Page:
Mike Mearls is saying interesting things about the mechanics of D&D, which is leading a lot of people (including me) to believe we’re facing a coming Fifth Edition. I think Newbie DM was right when he noted it’ll probably be a 40th Anniversary Edition.
But based on Mearls’ columns, I think he’s going the wrong direction. Bashers say they hate 4e’s mechanics, but I think what they really hate is the presentation.
I think the best argument against 4e is that it discourages thinking outside the power card and the tactical encounter. An old-schooler would talk about how, back in the day, the PCs would set traps to lure monsters into, pepper the lair with arrows from range, and do other creative things to avoid combat. They don’t see that in 4e. Having DMd 4e, I can tell you those things are there, but they have to come from the player. The books are weak on telling the players those options exist.
Remember the AD&D 1e PHB? It was like 50 percent spells. And the 4e PHB is like 50 percent powers. But spells were a chapter in the back, while powers are pretty well up front. Crack a PHB open to a random-but-near-the-front page and odds are you’ll see a big pile of powers. And any particular class entry is mostly powers.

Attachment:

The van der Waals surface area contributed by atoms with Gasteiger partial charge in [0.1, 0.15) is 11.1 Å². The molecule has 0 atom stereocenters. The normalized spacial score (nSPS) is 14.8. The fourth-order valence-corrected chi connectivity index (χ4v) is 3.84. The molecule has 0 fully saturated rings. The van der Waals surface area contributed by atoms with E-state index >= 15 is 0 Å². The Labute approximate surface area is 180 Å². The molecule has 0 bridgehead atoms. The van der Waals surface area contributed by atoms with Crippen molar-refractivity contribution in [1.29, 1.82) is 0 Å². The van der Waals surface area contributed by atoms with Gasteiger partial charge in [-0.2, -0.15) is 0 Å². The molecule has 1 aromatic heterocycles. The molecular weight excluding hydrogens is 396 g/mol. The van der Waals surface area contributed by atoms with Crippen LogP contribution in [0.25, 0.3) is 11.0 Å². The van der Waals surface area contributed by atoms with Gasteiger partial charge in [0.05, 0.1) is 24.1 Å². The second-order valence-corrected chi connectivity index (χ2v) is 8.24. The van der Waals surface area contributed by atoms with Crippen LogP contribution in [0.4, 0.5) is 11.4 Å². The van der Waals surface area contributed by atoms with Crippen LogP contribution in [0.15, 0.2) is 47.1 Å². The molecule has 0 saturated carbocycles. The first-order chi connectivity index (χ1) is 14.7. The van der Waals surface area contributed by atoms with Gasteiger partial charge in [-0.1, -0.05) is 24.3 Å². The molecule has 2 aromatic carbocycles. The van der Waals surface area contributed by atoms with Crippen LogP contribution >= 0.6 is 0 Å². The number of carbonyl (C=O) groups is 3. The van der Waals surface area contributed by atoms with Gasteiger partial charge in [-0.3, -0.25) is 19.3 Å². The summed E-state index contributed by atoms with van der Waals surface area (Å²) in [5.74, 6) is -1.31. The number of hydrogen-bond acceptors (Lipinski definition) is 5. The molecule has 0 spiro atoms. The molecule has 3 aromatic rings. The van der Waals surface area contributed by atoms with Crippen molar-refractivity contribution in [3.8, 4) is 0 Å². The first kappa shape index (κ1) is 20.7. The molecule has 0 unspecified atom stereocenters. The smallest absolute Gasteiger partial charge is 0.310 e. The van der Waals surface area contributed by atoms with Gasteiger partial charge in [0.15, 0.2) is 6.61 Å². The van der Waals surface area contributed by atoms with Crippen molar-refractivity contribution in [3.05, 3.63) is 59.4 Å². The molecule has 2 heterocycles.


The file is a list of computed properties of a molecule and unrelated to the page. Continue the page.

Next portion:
If the 4e PHB were reorganized so that the how-to-play chapters, the two big chapters on adventuring and combat, were more to the middle of the book, that would help. But the chapters also need stronger sections on improvising actions.
Also missing are more rules for talking before or during combat. The tactical encounters are set up for roll-initiative-and-fight. There are some rules allowing use of Intimidate to force bloodied monsters to surrender, but I’d like to see more explicit statements to the players that you can bluff, intimidate, cajole, wheedle and parlay your way out of a battle, too.
It’s little things like this that would return D&D to its perceived former glory. 4e is the best D&D ever, and 3e was pretty great too. The mechanical innovations that created these systems shouldn’t be discarded, but I think that’s where Mearls is heading — a mechanical solution to a perception problem, which is to say it won’t really solve the problem at all.
(We should totally go back to the classic alignments, though.)